Maybe you’ve noticed the Paycheck Fairness Act trending all over Facebook and Twitter this week. That’s because on Monday, Senate Republicans unanimously voted to block the bill. This is nothing new: the GOP has repeatedly shut down attempts to pass the bill, which began in 2009. So why is everyone talking about? Let’s break it down.
1. What is it? The Paycheck Fairness Act is a bill that extends the laws established in the 1963 Equal Pay Act. It would make it illegal for employers to prohibit or strongly otherwise discourage employees from discussing pay. The added transparency would help employees find out when they are being paid less for roughly the same job.
2. Why does it matter? Women still make only 77 percent of what a man makes, for one. In situations where wage transparency is present, the wage gap between sexes has shrunk. As of now, in order for an organization to be in violation of the Equal Pay Act, the employee has to prove that their employer is paying substantially different wages to employees of the opposite sex. That’s difficult, given that many places discourage their employees from talking about wages.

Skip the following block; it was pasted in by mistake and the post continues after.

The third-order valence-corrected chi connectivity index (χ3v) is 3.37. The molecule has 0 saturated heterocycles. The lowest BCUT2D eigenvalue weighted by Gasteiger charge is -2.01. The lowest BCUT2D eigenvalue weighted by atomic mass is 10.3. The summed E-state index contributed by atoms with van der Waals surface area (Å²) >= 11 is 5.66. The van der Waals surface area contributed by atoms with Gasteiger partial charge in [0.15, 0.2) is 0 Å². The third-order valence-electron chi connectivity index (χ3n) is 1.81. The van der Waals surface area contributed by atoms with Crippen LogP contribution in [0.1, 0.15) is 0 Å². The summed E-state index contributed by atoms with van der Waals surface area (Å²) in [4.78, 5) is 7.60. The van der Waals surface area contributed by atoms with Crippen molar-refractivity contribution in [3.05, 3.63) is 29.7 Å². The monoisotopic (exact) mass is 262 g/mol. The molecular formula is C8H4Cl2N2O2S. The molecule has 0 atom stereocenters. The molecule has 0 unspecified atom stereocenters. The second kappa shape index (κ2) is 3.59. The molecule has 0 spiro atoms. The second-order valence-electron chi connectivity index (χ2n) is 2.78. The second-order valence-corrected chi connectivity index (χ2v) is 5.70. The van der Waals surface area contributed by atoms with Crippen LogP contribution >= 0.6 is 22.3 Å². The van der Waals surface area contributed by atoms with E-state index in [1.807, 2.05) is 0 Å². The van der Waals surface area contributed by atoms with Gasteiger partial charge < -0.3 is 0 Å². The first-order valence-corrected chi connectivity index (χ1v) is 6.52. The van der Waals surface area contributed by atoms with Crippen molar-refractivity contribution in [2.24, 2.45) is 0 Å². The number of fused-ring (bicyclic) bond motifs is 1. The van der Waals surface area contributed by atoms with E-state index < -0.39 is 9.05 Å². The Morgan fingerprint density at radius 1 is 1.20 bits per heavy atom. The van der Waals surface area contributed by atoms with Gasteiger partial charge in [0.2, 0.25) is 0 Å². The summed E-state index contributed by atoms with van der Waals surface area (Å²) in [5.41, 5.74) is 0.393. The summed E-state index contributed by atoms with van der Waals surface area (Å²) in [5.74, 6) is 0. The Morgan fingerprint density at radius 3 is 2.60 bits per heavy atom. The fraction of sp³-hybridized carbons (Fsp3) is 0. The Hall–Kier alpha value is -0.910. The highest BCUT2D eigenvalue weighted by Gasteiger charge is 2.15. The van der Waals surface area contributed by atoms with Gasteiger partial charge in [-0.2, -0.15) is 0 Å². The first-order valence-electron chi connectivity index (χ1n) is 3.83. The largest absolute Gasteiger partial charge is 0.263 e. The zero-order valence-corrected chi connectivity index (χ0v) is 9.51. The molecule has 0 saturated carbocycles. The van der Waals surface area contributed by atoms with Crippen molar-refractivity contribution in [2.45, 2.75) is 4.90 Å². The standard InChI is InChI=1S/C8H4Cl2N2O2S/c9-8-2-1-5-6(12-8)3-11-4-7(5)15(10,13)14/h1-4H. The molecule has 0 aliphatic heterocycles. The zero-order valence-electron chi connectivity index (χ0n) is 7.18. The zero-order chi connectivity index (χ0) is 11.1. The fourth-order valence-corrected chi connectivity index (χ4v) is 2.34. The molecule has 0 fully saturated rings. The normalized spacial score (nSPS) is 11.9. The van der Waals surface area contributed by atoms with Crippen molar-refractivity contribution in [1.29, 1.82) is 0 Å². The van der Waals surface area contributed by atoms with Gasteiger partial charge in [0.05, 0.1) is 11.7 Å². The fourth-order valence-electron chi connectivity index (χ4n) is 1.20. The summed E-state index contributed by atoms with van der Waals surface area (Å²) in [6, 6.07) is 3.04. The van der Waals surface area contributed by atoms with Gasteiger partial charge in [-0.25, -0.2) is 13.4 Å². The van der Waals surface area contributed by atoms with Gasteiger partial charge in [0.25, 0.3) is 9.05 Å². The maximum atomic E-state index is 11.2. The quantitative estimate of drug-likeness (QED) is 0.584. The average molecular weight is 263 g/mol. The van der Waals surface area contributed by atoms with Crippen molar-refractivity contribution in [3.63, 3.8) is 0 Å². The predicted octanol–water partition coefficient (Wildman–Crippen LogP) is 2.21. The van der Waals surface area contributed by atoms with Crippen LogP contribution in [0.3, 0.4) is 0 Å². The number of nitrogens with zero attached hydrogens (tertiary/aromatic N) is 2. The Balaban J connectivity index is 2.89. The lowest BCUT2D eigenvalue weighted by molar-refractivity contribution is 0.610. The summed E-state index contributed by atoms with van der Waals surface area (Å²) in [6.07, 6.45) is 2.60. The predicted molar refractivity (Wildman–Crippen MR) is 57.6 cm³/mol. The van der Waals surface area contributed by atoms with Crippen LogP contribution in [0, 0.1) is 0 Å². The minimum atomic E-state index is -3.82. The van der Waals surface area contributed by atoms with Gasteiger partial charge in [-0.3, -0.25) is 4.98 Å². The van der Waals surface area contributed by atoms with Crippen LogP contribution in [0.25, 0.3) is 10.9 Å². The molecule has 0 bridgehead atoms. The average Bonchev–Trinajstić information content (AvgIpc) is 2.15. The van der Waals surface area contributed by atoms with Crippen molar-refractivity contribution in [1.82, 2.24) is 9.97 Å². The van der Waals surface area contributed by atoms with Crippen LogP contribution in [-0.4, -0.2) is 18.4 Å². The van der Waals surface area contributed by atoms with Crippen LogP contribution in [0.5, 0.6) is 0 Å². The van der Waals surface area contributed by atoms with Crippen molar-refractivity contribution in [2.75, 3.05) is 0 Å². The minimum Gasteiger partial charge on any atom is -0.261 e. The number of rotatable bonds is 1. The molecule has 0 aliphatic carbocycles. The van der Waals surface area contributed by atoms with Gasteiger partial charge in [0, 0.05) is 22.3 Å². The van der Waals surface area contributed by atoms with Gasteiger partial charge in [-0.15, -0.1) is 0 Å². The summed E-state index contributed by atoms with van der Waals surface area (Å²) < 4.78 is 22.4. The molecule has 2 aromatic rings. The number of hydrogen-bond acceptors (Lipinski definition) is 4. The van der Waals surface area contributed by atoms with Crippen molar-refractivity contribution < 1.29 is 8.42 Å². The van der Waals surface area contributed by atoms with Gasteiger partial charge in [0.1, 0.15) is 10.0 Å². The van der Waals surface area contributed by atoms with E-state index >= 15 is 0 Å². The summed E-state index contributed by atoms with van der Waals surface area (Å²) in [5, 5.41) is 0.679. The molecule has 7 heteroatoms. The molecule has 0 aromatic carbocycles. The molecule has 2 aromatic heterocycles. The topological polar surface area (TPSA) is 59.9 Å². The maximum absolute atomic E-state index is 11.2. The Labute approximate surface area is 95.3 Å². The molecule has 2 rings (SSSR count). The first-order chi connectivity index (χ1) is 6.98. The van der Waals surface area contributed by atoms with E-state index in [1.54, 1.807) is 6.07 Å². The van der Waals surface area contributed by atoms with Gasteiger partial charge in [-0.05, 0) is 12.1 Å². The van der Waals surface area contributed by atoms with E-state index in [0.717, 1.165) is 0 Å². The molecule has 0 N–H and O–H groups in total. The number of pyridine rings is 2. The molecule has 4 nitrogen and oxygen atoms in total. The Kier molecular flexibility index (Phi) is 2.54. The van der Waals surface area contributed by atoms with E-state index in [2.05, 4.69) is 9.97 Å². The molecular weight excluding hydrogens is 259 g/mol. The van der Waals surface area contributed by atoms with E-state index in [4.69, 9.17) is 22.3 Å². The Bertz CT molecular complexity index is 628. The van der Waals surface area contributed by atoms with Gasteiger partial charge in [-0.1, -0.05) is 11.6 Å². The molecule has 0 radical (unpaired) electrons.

3. How would it change things? The Fairness Act would mean that businesses have fewer justifications for pay gaps between employees with similar skills and working conditions. The penalties for businesses in violation would also be harsher.
4. Why was it shut down? Republicans argue that women are already protected by the original bill and that the wage gap isn’t as statistically wide as studies have indicated. They claim that the bill would encourage frivolous lawsuits, and actually pose more of a challenge for women in the workplace as a result. But they haven’t put forth an alternative bill to help enforce equal pay. It is the fourth time that Republicans have voted against the Paycheck Fairness Act, so their rejection was expected. But, on the plus side, news of the vote shifted focus once again to the very real issue of women working the same jobs as men and being unfairly under-compensated.